Hatshepsut Standing, Dynasty 18

Hatshepsut Standing
Early Dynasty 18; joint reign of Hatshepsut and Thutmose III (14791458 B.C.)
Granite; H. (without base) 8ft. 2 in. (242 cm), W. 29 1/8 in. (74 cm), D. 43 3/4 in. (111 cm)
The Metropolitan Museum of Art, New York
Rogers Fund, 1928 (28.3.18)

"The fifth pharaoh of Dynasty XVIII, Hatshepsut was the daughter of Thutmose I and his queen, Ahmose. She was married to her half-brother, Thutmose II, probably before either of them reached their majority. The marriage produced one daughter, Neferure, who would later be married to her half-brother, the future pharaoh Thutmose III." (From _The Encylopedia of the Egyptian Pharoahs_ by Darrell D. Baker, page 105)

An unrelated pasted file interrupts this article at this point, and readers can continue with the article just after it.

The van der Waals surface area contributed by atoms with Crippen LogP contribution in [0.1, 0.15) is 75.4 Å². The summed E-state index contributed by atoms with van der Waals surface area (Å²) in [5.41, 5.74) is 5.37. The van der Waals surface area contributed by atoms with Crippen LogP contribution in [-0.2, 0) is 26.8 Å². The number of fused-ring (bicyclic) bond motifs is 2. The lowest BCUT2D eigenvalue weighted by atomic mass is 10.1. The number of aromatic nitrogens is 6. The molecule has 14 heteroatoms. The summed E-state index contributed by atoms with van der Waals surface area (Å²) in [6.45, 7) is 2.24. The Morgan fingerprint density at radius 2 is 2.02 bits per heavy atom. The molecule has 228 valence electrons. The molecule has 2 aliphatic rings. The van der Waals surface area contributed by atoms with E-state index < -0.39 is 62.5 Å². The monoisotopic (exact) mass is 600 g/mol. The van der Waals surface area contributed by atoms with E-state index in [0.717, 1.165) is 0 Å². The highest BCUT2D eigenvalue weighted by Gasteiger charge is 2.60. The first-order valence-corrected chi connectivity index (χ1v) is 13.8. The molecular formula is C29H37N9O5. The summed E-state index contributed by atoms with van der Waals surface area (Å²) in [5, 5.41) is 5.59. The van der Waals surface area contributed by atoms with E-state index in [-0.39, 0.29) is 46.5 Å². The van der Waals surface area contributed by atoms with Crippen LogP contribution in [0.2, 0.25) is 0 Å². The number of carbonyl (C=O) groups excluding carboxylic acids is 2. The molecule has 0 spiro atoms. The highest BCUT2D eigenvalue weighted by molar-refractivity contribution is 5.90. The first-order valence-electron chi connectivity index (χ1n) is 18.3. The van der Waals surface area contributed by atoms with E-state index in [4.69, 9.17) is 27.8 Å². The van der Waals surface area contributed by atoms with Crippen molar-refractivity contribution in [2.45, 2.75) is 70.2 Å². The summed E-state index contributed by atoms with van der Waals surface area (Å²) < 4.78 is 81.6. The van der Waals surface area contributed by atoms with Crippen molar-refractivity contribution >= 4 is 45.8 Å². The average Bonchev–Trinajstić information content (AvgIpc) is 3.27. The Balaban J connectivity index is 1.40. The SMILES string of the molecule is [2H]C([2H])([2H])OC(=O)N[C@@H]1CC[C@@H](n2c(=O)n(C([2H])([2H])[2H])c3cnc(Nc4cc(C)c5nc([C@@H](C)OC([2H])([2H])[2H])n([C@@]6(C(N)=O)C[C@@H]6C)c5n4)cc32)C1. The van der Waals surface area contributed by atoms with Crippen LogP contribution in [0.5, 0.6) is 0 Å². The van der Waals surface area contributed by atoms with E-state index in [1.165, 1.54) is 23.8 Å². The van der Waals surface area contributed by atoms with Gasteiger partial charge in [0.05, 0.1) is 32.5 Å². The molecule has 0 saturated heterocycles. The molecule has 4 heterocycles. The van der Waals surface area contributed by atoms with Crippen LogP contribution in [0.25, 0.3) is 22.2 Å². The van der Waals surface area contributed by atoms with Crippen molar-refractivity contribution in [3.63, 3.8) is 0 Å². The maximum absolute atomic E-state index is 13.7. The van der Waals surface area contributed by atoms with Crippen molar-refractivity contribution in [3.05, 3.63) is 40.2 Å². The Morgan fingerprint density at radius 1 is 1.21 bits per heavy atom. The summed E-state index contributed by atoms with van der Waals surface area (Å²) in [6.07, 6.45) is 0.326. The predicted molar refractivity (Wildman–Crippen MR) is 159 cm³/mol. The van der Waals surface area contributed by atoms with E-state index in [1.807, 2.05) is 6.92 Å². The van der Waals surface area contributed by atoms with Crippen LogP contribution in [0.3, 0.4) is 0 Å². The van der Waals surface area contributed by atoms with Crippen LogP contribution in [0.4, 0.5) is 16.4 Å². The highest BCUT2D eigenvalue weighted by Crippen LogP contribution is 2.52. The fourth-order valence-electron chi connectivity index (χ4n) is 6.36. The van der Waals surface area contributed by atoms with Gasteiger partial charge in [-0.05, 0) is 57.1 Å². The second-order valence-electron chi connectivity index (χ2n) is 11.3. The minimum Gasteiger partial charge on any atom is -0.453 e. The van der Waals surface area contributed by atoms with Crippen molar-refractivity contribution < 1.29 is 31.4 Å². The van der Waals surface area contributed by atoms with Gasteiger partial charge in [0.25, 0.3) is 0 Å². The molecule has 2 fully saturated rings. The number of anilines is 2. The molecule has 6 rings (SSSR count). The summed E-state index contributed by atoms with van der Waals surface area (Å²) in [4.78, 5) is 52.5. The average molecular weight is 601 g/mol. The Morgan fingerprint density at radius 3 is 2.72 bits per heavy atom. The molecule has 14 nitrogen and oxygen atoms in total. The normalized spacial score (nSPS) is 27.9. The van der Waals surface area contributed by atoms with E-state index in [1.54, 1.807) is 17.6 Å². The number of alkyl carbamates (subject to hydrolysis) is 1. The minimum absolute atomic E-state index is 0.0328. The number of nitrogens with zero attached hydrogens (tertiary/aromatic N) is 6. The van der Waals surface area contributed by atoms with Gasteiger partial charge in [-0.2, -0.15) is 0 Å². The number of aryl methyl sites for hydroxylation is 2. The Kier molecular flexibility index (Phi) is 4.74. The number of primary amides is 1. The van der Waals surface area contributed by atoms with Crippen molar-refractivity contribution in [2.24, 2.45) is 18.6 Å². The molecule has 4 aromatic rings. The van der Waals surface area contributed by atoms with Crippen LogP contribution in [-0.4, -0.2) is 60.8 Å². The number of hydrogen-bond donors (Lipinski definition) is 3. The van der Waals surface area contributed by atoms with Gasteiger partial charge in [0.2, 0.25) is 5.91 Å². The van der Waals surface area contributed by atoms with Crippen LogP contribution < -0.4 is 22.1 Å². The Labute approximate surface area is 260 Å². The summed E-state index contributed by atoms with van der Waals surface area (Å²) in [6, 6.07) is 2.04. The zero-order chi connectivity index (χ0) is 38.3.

But he was only three or four years old when Thutmose II died. At first, Hatshepsut served as regent, later assuming the role of Pharoah. "The twelve-year-old Thutmose III was in no position to do other than accept Hatshepsut. Surprisingly, the partnership was quite successful, as Thutmose grew into adulthood a certain division of power seems to have occurred. Hatshepsut appears to have been concerned with the actual running of the country, an extensive building program, and diplomatic relationships, while Thutmose was trained in the military and became a full-fledged commander. Had there been any animosity between the two rulers, it is difficult to believe that Hatshepsut would have allowed Thutmose to have had access to, let alone eventual command of the army." (From _The Encylopedia of the Egyptian Pharoahs_, page 106)